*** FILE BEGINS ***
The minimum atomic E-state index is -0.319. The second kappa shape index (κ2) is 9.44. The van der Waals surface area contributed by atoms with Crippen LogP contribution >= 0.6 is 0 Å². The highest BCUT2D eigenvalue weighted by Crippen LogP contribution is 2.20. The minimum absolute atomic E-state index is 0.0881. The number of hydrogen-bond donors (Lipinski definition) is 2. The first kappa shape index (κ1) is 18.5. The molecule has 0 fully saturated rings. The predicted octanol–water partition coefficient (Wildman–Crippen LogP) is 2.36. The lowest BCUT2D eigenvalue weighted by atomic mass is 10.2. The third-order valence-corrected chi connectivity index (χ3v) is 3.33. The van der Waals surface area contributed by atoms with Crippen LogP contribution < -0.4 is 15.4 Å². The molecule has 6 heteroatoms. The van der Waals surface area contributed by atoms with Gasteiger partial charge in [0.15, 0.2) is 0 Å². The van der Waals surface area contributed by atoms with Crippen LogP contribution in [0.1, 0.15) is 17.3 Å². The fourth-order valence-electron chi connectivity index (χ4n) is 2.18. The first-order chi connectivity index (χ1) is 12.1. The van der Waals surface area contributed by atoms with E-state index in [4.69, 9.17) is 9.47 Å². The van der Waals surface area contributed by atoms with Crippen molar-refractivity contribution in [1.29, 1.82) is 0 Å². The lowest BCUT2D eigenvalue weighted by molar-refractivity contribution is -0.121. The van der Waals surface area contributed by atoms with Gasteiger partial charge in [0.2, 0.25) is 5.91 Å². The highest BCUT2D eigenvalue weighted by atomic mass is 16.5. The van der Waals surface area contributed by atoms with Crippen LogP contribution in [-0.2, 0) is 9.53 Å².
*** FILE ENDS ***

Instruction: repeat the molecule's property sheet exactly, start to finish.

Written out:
The minimum atomic E-state index is -0.319. The second kappa shape index (κ2) is 9.44. The van der Waals surface area contributed by atoms with Crippen LogP contribution >= 0.6 is 0 Å². The highest BCUT2D eigenvalue weighted by Crippen LogP contribution is 2.20. The minimum absolute atomic E-state index is 0.0881. The number of hydrogen-bond donors (Lipinski definition) is 2. The first kappa shape index (κ1) is 18.5. The molecule has 0 fully saturated rings. The predicted octanol–water partition coefficient (Wildman–Crippen LogP) is 2.36. The lowest BCUT2D eigenvalue weighted by atomic mass is 10.2. The third-order valence-corrected chi connectivity index (χ3v) is 3.33. The van der Waals surface area contributed by atoms with Crippen LogP contribution < -0.4 is 15.4 Å². The molecule has 6 heteroatoms. The van der Waals surface area contributed by atoms with Gasteiger partial charge in [0.15, 0.2) is 0 Å². The van der Waals surface area contributed by atoms with Crippen LogP contribution in [0.1, 0.15) is 17.3 Å². The fourth-order valence-electron chi connectivity index (χ4n) is 2.18. The first-order chi connectivity index (χ1) is 12.1. The van der Waals surface area contributed by atoms with E-state index in [4.69, 9.17) is 9.47 Å². The van der Waals surface area contributed by atoms with Crippen molar-refractivity contribution in [1.29, 1.82) is 0 Å². The lowest BCUT2D eigenvalue weighted by molar-refractivity contribution is -0.121. The van der Waals surface area contributed by atoms with Gasteiger partial charge in [0.2, 0.25) is 5.91 Å². The highest BCUT2D eigenvalue weighted by atomic mass is 16.5. The van der Waals surface area contributed by atoms with Crippen LogP contribution in [-0.2, 0) is 9.53 Å².